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A&M Consolidated Football Coach Teaches From a Different Perspective

By: Shane McAuliffe Email
By: Shane McAuliffe Email

It's practice as usual for the A&M Consolidated Tigers.

The team is getting ready for the first week of the high school football playoffs and every play is under the watchful eye of their coaches.

That includes one of Consol's longest tenured coaches, Kyle Walsh.

Walsh makes sure the offensive line blocks, protects, and moves the ball when the Tigers offense is on the attack.

"Seems like I haven't been here that long. Seems like I was just playing here," said Walsh.

Walsh was part of the 1991 A&M Consolidated State Championship Team. He played center and was short on words the day of the title game.

"Third time and I don't know, there's nothing I can say to describe how good it feels. Words can't describe it." Walsh said after the game in 1991.

"Everybody came together and really just achieved something that perhaps shouldn't have been done on paper but things rolled and we just had a great run," said Walsh 20 years later.

Walsh went on to walk on at The University of Texas and the college freshman was returning to Austin after celebrating his 19th birthday in College Station when life threw him an awful blindside.

"I was with my friend Ryan Schwab, in Manor, we had a blow out. (We) lost control, don't know exactly what happened but basically it was pulling me off the road so when I corrected a little bit, it shot me towards oncoming traffic and then I corrected back. The truck spun and rolled into the ditch 3 or 4 times. My side of the car was caved in and broke my neck somewhere along the way there. I remember saying, I can't feel my legs. I have vague memories of it, I guess it's one of those things that God protects you there and takes those memories out. I don't have a lot of recollection of it," said Walsh, who is since paralyzed from the waist down.

Kyle started his rehab just two weeks after the accident. Getting used to life in a wheelchair wasn't easy but Kyle kept a positive attitude and tackled his new predicament head on.

"I needed to be challenged and if I was going to be able to handle this and deal with the changes, staying at home wasn't the way to do it. It was to get out and learn through experience," said Walsh.

Kyle lived in California for a year before returning to Texas and finishing up his degree at UT. After graduation, Kyle moved back to College Station after getting a job offer at his alma-mater.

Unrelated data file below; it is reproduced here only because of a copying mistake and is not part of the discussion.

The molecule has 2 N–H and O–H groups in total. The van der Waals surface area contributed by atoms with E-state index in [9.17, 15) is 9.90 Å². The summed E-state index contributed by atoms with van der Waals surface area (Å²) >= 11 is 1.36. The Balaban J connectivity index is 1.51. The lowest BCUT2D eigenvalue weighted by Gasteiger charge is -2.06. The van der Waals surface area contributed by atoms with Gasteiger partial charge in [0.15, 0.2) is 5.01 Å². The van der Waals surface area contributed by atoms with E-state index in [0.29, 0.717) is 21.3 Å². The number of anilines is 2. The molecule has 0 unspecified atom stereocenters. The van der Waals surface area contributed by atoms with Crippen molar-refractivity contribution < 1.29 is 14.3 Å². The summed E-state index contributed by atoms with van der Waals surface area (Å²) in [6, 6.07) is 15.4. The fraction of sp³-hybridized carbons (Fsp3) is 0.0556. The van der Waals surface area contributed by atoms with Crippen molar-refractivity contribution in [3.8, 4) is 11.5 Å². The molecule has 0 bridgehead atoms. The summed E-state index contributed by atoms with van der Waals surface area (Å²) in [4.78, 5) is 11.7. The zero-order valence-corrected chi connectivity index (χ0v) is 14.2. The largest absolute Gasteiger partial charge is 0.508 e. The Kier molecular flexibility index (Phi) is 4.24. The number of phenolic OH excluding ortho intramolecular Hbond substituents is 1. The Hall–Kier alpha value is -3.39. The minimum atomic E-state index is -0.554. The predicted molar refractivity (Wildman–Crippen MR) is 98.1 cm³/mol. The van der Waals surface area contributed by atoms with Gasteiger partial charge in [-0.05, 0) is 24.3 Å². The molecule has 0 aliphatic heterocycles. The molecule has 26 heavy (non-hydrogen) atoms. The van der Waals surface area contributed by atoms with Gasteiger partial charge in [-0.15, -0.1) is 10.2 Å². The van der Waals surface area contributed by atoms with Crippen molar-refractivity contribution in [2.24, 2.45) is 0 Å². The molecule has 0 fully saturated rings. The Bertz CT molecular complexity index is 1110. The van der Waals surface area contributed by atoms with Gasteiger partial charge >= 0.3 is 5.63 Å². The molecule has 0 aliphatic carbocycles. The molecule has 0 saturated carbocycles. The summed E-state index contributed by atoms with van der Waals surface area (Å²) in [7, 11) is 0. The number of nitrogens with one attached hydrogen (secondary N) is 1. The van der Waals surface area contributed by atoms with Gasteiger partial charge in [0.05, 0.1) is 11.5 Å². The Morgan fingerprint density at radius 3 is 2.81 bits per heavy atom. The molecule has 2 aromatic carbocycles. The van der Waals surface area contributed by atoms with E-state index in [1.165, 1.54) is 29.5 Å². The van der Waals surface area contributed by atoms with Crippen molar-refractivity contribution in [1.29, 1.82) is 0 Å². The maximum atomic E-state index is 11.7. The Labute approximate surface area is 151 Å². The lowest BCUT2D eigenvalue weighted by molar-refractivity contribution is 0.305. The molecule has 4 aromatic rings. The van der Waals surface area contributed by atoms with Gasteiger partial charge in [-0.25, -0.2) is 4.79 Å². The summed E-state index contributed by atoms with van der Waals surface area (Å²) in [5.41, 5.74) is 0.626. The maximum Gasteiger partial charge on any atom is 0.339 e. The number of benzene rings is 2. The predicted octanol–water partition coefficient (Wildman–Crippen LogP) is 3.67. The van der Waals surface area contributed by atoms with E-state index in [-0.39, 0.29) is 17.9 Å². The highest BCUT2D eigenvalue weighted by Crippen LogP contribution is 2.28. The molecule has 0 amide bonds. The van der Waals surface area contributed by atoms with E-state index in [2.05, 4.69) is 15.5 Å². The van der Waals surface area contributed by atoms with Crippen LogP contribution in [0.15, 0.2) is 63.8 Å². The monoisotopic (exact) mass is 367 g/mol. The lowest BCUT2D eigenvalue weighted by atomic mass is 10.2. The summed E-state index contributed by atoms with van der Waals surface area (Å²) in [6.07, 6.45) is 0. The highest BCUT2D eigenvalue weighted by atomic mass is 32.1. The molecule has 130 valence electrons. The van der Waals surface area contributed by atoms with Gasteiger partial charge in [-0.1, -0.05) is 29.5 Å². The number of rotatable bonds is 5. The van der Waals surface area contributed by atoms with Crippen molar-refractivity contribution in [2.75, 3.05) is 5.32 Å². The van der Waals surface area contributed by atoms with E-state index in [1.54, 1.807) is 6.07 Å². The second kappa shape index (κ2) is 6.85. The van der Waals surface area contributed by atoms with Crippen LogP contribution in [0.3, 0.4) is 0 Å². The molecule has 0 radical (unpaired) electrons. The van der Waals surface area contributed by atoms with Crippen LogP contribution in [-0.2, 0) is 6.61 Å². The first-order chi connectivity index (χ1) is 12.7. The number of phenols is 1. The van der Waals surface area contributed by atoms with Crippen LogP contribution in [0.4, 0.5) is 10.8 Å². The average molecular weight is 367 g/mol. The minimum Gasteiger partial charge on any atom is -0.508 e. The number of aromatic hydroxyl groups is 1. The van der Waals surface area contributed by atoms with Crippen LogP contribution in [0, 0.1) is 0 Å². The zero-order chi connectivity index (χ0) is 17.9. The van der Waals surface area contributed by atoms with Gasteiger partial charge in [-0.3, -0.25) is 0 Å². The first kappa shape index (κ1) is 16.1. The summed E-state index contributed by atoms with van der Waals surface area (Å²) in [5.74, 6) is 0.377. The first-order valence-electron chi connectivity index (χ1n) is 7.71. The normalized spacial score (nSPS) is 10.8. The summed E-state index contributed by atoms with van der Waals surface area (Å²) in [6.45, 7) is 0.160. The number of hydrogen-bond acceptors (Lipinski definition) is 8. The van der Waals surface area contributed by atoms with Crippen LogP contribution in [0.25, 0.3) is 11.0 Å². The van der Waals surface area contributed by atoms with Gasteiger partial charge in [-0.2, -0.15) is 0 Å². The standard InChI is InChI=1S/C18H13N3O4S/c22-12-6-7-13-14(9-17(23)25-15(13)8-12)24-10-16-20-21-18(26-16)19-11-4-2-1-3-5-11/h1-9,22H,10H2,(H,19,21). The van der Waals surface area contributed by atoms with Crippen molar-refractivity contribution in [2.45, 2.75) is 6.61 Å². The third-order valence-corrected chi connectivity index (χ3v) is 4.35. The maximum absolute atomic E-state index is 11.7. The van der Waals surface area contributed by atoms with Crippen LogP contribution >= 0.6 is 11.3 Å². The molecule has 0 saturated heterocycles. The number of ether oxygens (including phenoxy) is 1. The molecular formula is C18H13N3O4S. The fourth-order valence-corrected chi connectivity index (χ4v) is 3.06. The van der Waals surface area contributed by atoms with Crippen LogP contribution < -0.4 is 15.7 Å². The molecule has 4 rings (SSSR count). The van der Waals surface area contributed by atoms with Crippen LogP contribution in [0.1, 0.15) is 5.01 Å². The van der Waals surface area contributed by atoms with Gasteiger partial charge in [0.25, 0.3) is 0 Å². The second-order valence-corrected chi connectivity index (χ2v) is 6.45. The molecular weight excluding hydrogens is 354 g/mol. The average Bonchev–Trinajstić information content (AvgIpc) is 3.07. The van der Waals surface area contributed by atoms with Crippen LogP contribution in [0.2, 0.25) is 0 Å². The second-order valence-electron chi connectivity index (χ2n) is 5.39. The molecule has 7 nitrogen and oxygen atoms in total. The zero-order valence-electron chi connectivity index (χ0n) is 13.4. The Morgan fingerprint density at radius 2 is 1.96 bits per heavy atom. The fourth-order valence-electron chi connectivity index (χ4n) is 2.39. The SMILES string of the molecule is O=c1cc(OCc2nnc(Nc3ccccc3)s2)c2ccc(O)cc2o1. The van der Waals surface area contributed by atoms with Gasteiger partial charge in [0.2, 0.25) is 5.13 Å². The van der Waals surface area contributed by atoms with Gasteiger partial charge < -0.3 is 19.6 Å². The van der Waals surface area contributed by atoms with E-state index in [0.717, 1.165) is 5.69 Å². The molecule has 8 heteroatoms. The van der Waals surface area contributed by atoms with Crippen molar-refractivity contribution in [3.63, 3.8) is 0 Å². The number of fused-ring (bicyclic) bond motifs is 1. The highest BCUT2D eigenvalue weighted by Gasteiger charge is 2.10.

"It's been a lot of fun. It's been just a unbelievable opportunity to come back to my hometown, work with people that coached me and taught me when I was in school. And to work with some incredible kids," said Walsh.

"I never questioned his knowledge but I questioned how he was going to do it. And then to see him do it answered it," said A&M Consolidated senior Cameron Cermin.

Cermin is an offensive lineman and not the only one who had to take a double take when his coach had a different perspective on the game.

"When they first get here, they're like, who is this guy in the wheelchair. I hope just from being around, that before long the chair disappears and they listen to me as a person and as a coach and hopefully I've said enough good things over their four years that they think I know what I'm talking about sometimes," said Walsh.

And thanks to Cermin's size, ability, and Walsh's coaching, the senior will be heading to Purdue next year.

"I want to thank him. He put together my highlight tape and basically got me recruited. So thanks," said Cermin.

Coach Walsh is very proud of the success his players have had at A&M Consolidated over the years but it's the coaching he does at home that really lights up his life.

"It's been neat to see Kyle be a daddy. He's a great Dad," said Kyle's wife, Audra.

Kyle's life took another turn in 2004 when he met his future wife Audra in a book store.

"It just happened that the prettiest girl in Barnes and Noble was sitting right next to me," said Walsh.

The two started a relationship that blossomed into marriage in just two years.

And just last year, they welcomed their daughter Adalee into their lives.

"No doubt these are the two best things that ever happened to me. These two girls in my life are just things that I'm so thankful for," said Walsh.

"We're having a really good life together. Kyle is an amazing husband and a great father. I'm just really thankful for our home and our blessings. It just couldn't get better," said Audra.

During the off season, Kyle makes time for his favorite sport off the field, scuba diving.

"I think scuba diving is great for anybody but for somebody with a disability, to have gravity eliminated, I can go swim wherever I want, do flips, do everything independently in the water. It is kind of a freeing thing for somebody with a disability," said Walsh.

For 19 years, Kyle has lived his life in a chair but thanks to football, friends, and family he now sees the world in a whole new light.

"If I could back now and change that day, there's no way I would go back and change that day. I wouldn't be able to experience the things I've experienced. I wouldn't be able to have the people in my life that are in my life. My family, my wife and daughter, my friends that I work with at school. There's no way that I'd go back and change that day. As hard and challenging as it may have been on that day, to think about not being where I'm at right now is something I'd never want to take away," said Walsh.

Kyle Walsh, providing the Tigers with a role model, coach, and champion.

Coach Walsh and the rest of the A&M Consolidated football team will be hitting the road this weekend in the first round of the high school football playoffs.

The Tigers take on the DeSoto Eagles in DeSoto Friday night at 7:30.


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